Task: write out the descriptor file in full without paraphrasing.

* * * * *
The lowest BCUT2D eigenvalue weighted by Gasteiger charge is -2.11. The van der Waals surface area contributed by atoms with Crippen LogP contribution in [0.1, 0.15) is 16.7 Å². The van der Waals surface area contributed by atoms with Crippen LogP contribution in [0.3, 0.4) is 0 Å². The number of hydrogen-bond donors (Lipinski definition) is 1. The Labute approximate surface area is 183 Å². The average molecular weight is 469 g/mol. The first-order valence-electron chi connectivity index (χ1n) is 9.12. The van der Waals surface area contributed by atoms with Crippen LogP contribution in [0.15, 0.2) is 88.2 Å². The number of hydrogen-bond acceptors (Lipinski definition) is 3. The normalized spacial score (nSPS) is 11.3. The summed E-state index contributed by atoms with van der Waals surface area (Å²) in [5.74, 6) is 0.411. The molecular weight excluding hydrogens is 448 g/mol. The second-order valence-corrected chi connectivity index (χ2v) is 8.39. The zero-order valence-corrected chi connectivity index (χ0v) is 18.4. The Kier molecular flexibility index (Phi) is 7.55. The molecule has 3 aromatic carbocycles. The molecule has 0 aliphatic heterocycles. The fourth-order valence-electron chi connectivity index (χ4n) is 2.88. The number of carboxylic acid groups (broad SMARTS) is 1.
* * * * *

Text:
The lowest BCUT2D eigenvalue weighted by Gasteiger charge is -2.11. The van der Waals surface area contributed by atoms with Crippen LogP contribution in [0.1, 0.15) is 16.7 Å². The van der Waals surface area contributed by atoms with Crippen LogP contribution in [0.3, 0.4) is 0 Å². The number of hydrogen-bond donors (Lipinski definition) is 1. The Labute approximate surface area is 183 Å². The average molecular weight is 469 g/mol. The first-order valence-electron chi connectivity index (χ1n) is 9.12. The van der Waals surface area contributed by atoms with Crippen LogP contribution in [0.15, 0.2) is 88.2 Å². The number of hydrogen-bond acceptors (Lipinski definition) is 3. The normalized spacial score (nSPS) is 11.3. The summed E-state index contributed by atoms with van der Waals surface area (Å²) in [5.74, 6) is 0.411. The molecular weight excluding hydrogens is 448 g/mol. The second-order valence-corrected chi connectivity index (χ2v) is 8.39. The zero-order valence-corrected chi connectivity index (χ0v) is 18.4. The Kier molecular flexibility index (Phi) is 7.55. The molecule has 3 aromatic carbocycles. The molecule has 0 aliphatic heterocycles. The fourth-order valence-electron chi connectivity index (χ4n) is 2.88. The number of carboxylic acid groups (broad SMARTS) is 1.